- The Washington Times - Tuesday, December 14, 2004

New clout for Japan

The outgoing U.S. ambassador to Japan yesterday became the first American official to give public support to Tokyo’s goal of obtaining a permanent seat with veto power on the U.N. Security Council.

“If you are elected permanent membership on the Security Council, you should have all rights and responsibilities that go with that,” Ambassador Howard Baker told reporters at Japan’s National Press Club. “If you have two different classes of permanent members on the Security Council, you would defeat its purpose.”

The Bush administration is supporting Japan’s campaign to join the United States, Britain, China, France and Russia as permanent members of the council, which also includes 10 rotating members among the nations represented in the U.N. General Assembly. None of the temporary members has a veto over Security Council action.

However, until Mr. Baker’s comments, the United States had not commented on whether Japan should have a veto on the council. The White House has expressed no public position on the candidacies of Brazil, Germany and India, which also are seeking permanent positions on the council.

Japanese Prime Minister Junichiro Koizumi has argued that Japan deserves a seat on the council because it is the United Nations’ second-largest financial supporter, after the United States.

In his press conference, Mr. Baker, who is retiring after more than four years as ambassador, predicted that Japan will benefit from the man expected to replace him. Although President Bush has not yet nominated him, Thomas Schieffer, the current ambassador to Australia, is widely expected to be sent to Tokyo. Mr. Schieffer, a fellow Texas Republican, is also a former business partner of Mr. Bush’s.

Mr. Baker, a Republican former senator from Tennessee and former Senate majority leader, said his political career helped him maintain closer contacts with the White House and Congress than a career diplomat would have.

“One of the values I think I brought to this job is my ability to talk to those who formulate the policies of our country because most of these people I knew and had dealt with over the years,” he said.

“But Schieffer is not without that sort of contact as well. … I’m sure Ambassador Schieffer can communicate with the president as freely as I did.”

Arming Pakistan

The United States is surprised by India’s frosty reaction to Washington’s plans to sell arms to Pakistan, the U.S. ambassador to India said.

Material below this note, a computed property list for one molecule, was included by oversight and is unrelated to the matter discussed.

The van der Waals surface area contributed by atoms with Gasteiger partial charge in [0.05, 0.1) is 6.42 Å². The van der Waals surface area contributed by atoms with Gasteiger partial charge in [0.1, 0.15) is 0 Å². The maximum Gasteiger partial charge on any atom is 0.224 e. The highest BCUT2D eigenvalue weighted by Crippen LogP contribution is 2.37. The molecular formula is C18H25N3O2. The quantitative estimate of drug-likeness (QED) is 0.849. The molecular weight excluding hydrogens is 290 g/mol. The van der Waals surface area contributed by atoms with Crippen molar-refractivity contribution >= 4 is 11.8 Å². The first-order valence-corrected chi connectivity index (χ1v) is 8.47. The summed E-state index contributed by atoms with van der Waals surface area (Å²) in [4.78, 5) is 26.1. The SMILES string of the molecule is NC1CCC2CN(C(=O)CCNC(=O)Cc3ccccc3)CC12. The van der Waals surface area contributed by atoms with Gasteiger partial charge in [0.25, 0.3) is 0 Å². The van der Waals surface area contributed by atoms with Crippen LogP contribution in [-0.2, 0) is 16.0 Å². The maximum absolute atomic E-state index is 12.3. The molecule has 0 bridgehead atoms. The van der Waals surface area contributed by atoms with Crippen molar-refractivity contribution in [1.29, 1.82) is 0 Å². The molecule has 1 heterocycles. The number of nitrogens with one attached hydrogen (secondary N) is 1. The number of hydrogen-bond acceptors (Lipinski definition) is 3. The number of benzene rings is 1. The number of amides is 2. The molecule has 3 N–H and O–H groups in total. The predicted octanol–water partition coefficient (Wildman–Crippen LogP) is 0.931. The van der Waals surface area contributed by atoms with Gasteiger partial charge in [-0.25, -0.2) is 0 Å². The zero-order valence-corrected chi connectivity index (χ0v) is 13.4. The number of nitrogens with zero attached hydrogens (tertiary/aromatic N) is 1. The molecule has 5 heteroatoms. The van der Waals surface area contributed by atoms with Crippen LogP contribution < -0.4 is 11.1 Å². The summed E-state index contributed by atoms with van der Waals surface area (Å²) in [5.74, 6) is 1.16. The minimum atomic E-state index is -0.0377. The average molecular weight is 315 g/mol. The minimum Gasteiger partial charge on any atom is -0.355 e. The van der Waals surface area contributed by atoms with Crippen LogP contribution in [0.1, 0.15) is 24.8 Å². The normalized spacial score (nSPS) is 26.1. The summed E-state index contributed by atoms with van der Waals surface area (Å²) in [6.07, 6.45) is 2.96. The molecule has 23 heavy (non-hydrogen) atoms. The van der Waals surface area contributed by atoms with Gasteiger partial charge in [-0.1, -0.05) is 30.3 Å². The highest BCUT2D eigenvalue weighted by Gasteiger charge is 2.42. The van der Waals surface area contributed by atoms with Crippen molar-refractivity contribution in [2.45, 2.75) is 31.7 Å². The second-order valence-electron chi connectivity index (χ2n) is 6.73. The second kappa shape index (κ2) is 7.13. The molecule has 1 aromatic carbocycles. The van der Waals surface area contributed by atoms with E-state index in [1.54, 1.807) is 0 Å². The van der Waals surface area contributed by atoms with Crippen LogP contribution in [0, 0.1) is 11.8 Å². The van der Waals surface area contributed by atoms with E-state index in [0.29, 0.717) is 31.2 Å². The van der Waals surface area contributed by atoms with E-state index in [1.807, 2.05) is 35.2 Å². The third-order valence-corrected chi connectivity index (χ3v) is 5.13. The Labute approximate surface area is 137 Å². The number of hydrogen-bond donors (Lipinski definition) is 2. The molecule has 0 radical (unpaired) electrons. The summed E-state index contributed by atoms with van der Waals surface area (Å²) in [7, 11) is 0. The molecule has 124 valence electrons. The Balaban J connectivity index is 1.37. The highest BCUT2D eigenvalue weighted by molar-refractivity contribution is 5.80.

Ambassador David Mulford told reporters in New Delhi this week that the pending arms sale should not affect either of the nuclear-armed rivals or India’s relations with the United States.

He said the Bush administration strongly encourages the current India-Pakistan negotiations and would do nothing to impede the talks.

“I don’t see why it should have any impact on the dialogue,” he said of U.S. plans to sell Pakistan surveillance aircraft and anti-tank missiles.

“I don’t think any one of these things would change the overall relations between India and Pakistan.”

However, India last week strongly objected to the arms deal.

“We have conveyed that U.S. arms supply to Pakistan would have a negative impact on the good will the U.S. enjoys in India,” Foreign Minister Natwar Singh told Parliament.

Indian officials delivered a strong warning to Defense Secretary Donald H. Rumsfeld on his visit last week to New Delhi.

In his press conference, Mr. Mulford added that the United States also would like to pursue arms sales with India.

“We would like to have a very important economic and military relationship with India,” he said. “We would like to be a big supplier of military equipment to India.”

Call Embassy Row at 202/636-3297, fax 202/832-7278 or e-mail morrison @washingtontimes.com.

Sign up for Daily Newsletters

Manage Newsletters

Copyright © 2021 The Washington Times, LLC. Click here for reprint permission.

Please read our comment policy before commenting.


Click to Read More and View Comments

Click to Hide